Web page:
Increased Force in South Iceland Volcano Skip to content

Increased Force in South Iceland Volcano

By Iceland Review

Increased force was reported in the volcanic eruption on Fimmvörduháls in south Iceland yesterday evening. The weather was clear and the eruption could be seen from different locations, including the Fljótshlíd countryside and Laugardalur valley.

Fimmvörduháls is popular for hiking. Photo by Örvar Atli.

“It’s facing us here from Fljótshlíd. The fire columns reach high into the sky and we see a red glow. Right now I can see four fire columns and the traffic here on the countryside road is heavy. I find it amazing that I can watch it out through my kitchen window,” farmer Jens Jóhannsson at Teigur in Fljótshlíd told Morgunbladid last night.

Jóhannsson said he is not afraid of the eruption but is watching out for possible fluorine pollution which could prove dangerous to livestock, especially sheep.

Tomorrow and in the coming days, travelers will be able to observe the eruption from air:

Tour operator Nordurflug will offer helicopter trips from Hótel Rangá for ISK 35,000 to 50,000 (USD 269-384, EUR 202-288) per person, depending on the length of the flight.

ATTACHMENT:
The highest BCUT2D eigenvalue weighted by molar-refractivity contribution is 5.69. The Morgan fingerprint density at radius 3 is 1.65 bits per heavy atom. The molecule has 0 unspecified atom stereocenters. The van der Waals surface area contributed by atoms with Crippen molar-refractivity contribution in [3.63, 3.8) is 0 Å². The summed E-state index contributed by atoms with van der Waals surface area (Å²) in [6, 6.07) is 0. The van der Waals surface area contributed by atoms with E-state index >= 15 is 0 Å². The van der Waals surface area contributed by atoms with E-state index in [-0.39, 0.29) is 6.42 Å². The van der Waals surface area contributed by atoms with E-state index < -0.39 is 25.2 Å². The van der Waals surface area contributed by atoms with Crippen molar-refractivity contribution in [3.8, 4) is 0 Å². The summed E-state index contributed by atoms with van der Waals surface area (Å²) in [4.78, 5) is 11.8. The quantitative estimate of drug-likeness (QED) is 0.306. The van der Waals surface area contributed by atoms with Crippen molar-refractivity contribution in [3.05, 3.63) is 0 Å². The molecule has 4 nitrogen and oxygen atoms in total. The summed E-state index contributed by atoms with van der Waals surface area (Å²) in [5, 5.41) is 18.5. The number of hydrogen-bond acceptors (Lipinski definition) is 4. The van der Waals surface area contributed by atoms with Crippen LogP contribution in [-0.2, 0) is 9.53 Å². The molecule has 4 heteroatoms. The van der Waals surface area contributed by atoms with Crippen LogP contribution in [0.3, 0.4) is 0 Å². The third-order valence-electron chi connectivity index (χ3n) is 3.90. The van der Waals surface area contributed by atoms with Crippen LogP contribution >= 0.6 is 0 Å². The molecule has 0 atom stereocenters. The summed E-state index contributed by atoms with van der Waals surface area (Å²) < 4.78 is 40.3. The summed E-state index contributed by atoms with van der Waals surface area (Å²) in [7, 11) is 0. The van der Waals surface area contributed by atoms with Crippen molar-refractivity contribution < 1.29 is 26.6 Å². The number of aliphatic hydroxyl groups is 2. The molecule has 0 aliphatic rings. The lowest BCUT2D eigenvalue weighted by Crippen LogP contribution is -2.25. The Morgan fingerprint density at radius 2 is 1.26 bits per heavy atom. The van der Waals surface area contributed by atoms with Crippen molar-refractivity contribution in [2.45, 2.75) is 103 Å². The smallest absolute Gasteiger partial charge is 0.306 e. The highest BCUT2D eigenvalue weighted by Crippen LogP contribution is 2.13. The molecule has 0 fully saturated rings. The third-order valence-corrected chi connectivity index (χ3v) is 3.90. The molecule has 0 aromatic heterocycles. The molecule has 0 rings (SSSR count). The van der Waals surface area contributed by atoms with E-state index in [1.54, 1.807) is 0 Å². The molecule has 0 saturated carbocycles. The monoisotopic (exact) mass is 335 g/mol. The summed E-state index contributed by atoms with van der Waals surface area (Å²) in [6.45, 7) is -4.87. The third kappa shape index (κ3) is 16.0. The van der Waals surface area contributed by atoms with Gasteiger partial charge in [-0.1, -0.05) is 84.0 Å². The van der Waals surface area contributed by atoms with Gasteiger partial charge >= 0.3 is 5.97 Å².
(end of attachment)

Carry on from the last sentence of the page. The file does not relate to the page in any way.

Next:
Thyrluthjónustan will offer helicopter trips from Skógar for ISK 25,000 to 43,000 (USD 192-330, EUR 144-248) per person and Nordic Visitor offers customized eruption tours.

A good view can be obtained from the mountain Thórólfsfell (595 meters), which towers above the innermost farm in Fljótshlíd, Fljótsdalur. There is actually a live webcam from Míla on top of the mountain.

Search and rescue association Landsbjörg (ICE-SAR) urges people to respect the police’s and rescue teams’ guidelines on which areas are closed.

Only experienced winter hikers can go up to the Fimmvörduháls mountain pass. The hike from Skógar takes around five hours. All traffic up the pass is prohibited—two jeeps got stuck there yesterday and had to be rescued.

If people want to reach the eruption zone by traveling across Mýrdalsjökull glacier, it is important to follow the conventional track.

Click here to read more about safety guidelines. When in doubt, contact ICE-SAR.

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